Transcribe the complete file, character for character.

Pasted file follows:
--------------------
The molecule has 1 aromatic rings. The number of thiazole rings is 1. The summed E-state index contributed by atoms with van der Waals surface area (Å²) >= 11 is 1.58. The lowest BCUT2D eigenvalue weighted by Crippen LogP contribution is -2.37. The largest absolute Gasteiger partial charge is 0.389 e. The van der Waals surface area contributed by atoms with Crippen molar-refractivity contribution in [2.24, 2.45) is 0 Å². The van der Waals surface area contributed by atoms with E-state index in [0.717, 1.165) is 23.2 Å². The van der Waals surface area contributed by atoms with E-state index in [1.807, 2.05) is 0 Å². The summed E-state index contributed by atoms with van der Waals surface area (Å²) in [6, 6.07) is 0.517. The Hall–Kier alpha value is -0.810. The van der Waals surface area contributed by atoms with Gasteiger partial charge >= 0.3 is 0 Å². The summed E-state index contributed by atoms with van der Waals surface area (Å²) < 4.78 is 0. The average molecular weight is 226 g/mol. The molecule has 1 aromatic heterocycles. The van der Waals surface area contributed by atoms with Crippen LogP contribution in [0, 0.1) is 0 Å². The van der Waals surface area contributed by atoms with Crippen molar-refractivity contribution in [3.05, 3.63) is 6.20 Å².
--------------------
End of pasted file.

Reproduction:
The molecule has 1 aromatic rings. The number of thiazole rings is 1. The summed E-state index contributed by atoms with van der Waals surface area (Å²) >= 11 is 1.58. The lowest BCUT2D eigenvalue weighted by Crippen LogP contribution is -2.37. The largest absolute Gasteiger partial charge is 0.389 e. The van der Waals surface area contributed by atoms with Crippen molar-refractivity contribution in [2.24, 2.45) is 0 Å². The van der Waals surface area contributed by atoms with E-state index in [0.717, 1.165) is 23.2 Å². The van der Waals surface area contributed by atoms with E-state index in [1.807, 2.05) is 0 Å². The summed E-state index contributed by atoms with van der Waals surface area (Å²) in [6, 6.07) is 0.517. The Hall–Kier alpha value is -0.810. The van der Waals surface area contributed by atoms with Gasteiger partial charge >= 0.3 is 0 Å². The summed E-state index contributed by atoms with van der Waals surface area (Å²) < 4.78 is 0. The average molecular weight is 226 g/mol. The molecule has 1 aromatic heterocycles. The van der Waals surface area contributed by atoms with Crippen LogP contribution in [0, 0.1) is 0 Å². The van der Waals surface area contributed by atoms with Crippen molar-refractivity contribution in [3.05, 3.63) is 6.20 Å².